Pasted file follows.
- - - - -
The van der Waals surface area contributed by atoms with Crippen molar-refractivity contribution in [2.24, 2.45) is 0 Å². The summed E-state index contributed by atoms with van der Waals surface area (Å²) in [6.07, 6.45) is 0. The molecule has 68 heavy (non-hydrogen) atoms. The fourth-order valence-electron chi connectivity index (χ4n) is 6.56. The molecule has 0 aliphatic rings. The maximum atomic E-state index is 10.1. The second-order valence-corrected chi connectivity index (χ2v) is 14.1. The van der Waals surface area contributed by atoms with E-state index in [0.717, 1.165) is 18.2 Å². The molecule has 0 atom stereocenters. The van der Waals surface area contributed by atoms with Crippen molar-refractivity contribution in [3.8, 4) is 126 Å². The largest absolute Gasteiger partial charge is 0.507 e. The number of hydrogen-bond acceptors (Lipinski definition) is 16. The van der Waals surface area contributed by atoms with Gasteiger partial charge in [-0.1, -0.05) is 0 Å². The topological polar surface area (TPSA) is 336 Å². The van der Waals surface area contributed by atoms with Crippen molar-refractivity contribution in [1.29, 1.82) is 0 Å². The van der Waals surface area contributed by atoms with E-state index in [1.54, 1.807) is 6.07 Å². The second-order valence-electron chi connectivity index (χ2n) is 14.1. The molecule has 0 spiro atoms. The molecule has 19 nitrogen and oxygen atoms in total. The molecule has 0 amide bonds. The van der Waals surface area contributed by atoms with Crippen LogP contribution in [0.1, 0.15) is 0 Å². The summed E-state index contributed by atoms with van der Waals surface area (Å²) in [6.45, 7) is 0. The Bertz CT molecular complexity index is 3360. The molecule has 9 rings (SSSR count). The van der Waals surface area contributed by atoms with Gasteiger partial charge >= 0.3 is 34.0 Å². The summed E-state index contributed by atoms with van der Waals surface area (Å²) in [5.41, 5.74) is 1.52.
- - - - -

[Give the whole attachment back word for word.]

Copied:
The van der Waals surface area contributed by atoms with Crippen molar-refractivity contribution in [2.24, 2.45) is 0 Å². The summed E-state index contributed by atoms with van der Waals surface area (Å²) in [6.07, 6.45) is 0. The molecule has 68 heavy (non-hydrogen) atoms. The fourth-order valence-electron chi connectivity index (χ4n) is 6.56. The molecule has 0 aliphatic rings. The maximum atomic E-state index is 10.1. The second-order valence-corrected chi connectivity index (χ2v) is 14.1. The van der Waals surface area contributed by atoms with E-state index in [0.717, 1.165) is 18.2 Å². The molecule has 0 atom stereocenters. The van der Waals surface area contributed by atoms with Crippen molar-refractivity contribution in [3.8, 4) is 126 Å². The largest absolute Gasteiger partial charge is 0.507 e. The number of hydrogen-bond acceptors (Lipinski definition) is 16. The van der Waals surface area contributed by atoms with Gasteiger partial charge in [-0.1, -0.05) is 0 Å². The topological polar surface area (TPSA) is 336 Å². The van der Waals surface area contributed by atoms with Crippen molar-refractivity contribution in [1.29, 1.82) is 0 Å². The van der Waals surface area contributed by atoms with E-state index in [1.54, 1.807) is 6.07 Å². The second-order valence-electron chi connectivity index (χ2n) is 14.1. The molecule has 0 spiro atoms. The molecule has 19 nitrogen and oxygen atoms in total. The molecule has 0 amide bonds. The van der Waals surface area contributed by atoms with Crippen LogP contribution in [0.1, 0.15) is 0 Å². The summed E-state index contributed by atoms with van der Waals surface area (Å²) in [6.45, 7) is 0. The Bertz CT molecular complexity index is 3360. The molecule has 9 rings (SSSR count). The van der Waals surface area contributed by atoms with Gasteiger partial charge >= 0.3 is 34.0 Å². The summed E-state index contributed by atoms with van der Waals surface area (Å²) in [5.41, 5.74) is 1.52.